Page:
If you hold firm to the expectations you laid out, roughly one-half will see the light, want to change and will become Superstars. The rest (approximately one-half) will move into the fourth grouping and become dead weight.
Who are they? These employees may have performed adequately, or even well, in the past, but they are entrenched in the way things have been done and are likely to resist, or even sabotage, change efforts. They worship the status quo. The Hay Group points out, “In most organizations, this group will always comprise about 15% of employees.”
What should you do about this group?—Concentrate on developing the other three groups. Don’t try to “save” these people since you will be wasting your investment and will be sending out the wrong message to the rest of the organization. Hire new people who are behaviorally and emotionally in sync with the desired culture.
“Imagine that a probation department wants to implement Evidence-Based Practices and this group [recalcitrants] bucks at the thought and is allowed to be recalcitrant due to their seniority, age, experience, contributions in the past, relationship with the leaders, etc. This is going to have an extremely negative impact on the success of the department in implementing programming that research shows are effective with offenders.
The organization needs to ensure that the personnel within the organization are compatible with the direction in which the organization is going.
Jack Welch, former CEO of GE stated, “We spend all our time on people. The day we screw up the people thing, this company is over.”
In a Fortune Magazine article entitled, “Why CEOs Fail,” Welch is held up as an example of a CEO who relies on reams of information to track the progress of employees and, particularly, to determine how their beliefs align with GE’s six-sigma values. Those who are out of sync are soon told that GE is not the right place for them.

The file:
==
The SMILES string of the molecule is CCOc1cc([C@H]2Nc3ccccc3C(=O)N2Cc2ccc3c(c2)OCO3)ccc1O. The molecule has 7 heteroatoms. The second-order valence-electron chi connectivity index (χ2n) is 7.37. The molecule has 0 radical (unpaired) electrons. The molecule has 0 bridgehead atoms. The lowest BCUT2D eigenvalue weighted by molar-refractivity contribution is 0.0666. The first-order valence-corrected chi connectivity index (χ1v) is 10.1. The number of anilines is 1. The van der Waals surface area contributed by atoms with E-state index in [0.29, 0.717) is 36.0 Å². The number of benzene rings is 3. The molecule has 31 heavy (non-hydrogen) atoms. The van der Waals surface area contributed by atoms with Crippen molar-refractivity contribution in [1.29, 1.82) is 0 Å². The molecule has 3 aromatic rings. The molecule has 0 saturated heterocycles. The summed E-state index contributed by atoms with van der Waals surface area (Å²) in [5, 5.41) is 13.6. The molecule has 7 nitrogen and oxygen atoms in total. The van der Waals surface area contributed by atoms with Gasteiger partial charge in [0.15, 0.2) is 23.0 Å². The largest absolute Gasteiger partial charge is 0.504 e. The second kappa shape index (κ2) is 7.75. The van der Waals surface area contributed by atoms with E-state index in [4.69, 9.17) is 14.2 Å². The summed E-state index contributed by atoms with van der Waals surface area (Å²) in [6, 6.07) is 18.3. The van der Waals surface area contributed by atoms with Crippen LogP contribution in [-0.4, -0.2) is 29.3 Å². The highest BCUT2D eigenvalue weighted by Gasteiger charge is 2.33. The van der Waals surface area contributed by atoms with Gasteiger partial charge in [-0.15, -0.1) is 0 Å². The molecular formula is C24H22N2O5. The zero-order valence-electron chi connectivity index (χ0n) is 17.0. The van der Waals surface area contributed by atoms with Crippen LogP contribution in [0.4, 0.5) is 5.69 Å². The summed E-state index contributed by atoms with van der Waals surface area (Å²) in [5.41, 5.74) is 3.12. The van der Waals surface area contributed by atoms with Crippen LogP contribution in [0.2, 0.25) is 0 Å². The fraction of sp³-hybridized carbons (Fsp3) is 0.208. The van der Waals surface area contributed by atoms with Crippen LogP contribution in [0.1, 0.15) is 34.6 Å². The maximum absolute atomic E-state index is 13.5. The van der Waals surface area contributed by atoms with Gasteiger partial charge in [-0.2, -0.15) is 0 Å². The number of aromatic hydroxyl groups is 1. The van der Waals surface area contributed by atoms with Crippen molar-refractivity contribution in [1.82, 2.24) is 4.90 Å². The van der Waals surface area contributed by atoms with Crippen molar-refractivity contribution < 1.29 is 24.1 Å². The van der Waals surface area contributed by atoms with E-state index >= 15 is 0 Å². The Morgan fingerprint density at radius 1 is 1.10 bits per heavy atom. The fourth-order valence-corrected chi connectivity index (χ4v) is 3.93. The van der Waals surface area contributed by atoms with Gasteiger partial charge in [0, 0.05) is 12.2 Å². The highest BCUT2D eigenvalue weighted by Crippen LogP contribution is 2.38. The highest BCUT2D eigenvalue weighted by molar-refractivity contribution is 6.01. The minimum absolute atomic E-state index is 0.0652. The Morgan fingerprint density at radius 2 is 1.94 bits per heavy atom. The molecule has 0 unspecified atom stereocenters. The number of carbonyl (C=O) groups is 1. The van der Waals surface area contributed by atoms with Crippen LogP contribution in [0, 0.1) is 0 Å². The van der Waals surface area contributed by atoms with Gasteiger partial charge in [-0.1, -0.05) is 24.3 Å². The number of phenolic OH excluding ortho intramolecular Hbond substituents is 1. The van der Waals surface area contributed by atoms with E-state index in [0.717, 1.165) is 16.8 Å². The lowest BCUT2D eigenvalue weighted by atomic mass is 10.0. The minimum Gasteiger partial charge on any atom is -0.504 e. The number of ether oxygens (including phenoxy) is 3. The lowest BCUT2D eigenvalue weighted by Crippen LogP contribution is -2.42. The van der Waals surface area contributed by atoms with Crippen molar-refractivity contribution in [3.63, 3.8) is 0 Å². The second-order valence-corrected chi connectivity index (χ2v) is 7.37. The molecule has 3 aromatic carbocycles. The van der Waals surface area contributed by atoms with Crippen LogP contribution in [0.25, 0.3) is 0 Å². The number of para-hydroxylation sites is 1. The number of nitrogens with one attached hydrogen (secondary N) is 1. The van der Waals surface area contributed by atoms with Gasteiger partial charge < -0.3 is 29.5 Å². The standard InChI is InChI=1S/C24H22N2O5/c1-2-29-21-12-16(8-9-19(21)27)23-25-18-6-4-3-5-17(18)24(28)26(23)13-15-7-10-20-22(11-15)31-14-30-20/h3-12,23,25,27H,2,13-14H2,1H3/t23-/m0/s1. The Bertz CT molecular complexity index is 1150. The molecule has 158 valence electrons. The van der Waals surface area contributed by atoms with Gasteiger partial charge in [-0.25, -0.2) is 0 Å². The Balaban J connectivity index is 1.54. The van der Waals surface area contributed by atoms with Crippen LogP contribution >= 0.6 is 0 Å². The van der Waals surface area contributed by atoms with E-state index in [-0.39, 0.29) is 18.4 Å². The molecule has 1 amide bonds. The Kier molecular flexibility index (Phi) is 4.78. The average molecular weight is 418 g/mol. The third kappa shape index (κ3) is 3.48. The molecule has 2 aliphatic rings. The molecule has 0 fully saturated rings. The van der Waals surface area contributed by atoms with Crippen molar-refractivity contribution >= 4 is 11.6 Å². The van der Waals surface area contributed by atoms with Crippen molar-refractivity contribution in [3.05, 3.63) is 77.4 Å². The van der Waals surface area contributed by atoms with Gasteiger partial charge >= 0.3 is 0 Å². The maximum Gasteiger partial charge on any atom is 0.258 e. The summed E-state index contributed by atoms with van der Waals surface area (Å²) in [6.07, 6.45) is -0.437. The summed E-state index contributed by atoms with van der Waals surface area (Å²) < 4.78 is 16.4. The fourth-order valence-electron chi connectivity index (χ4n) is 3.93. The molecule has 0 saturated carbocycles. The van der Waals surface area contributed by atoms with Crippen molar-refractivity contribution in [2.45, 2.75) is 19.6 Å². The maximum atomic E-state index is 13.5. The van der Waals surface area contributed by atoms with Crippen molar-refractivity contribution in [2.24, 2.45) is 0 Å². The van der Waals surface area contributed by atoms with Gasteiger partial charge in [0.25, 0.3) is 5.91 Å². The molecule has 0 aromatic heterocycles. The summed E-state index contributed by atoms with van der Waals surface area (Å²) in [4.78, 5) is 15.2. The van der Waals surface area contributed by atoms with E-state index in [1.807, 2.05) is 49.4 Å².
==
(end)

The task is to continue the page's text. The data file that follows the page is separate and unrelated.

According to David Hofrichter, Vice-President of The Hay Group, “No strategy will ever succeed if the people are unwilling or unable to implement it. Too many companies have focused on implementing strategy and ignored the basic concept of whether they have the right people to make it work . . . It’s pretty basic: think people before strategy. The new reality is to shape your strategy around the key assets you have.”
As you attempt to change the culture of your organization, take an assessment the staff of your organization and ask yourself these questions:
- Do we have the right people in the right jobs?
- Are we using our Superstars the way we should and letting them help drive the change?
- Are we providing the Open-Minders, who have already bought into the new concepts, with the skills, knowledge and abilities that they will need to be effective in the new way of doing things?
- Have we identified the Skeptics who are worth developing and laid out our expectations to them and started holding them accountable to meeting the expectations we laid out?
- Why are we allowing the Recalcitrants to sabotage and undermine the direction we have decided to take the organization?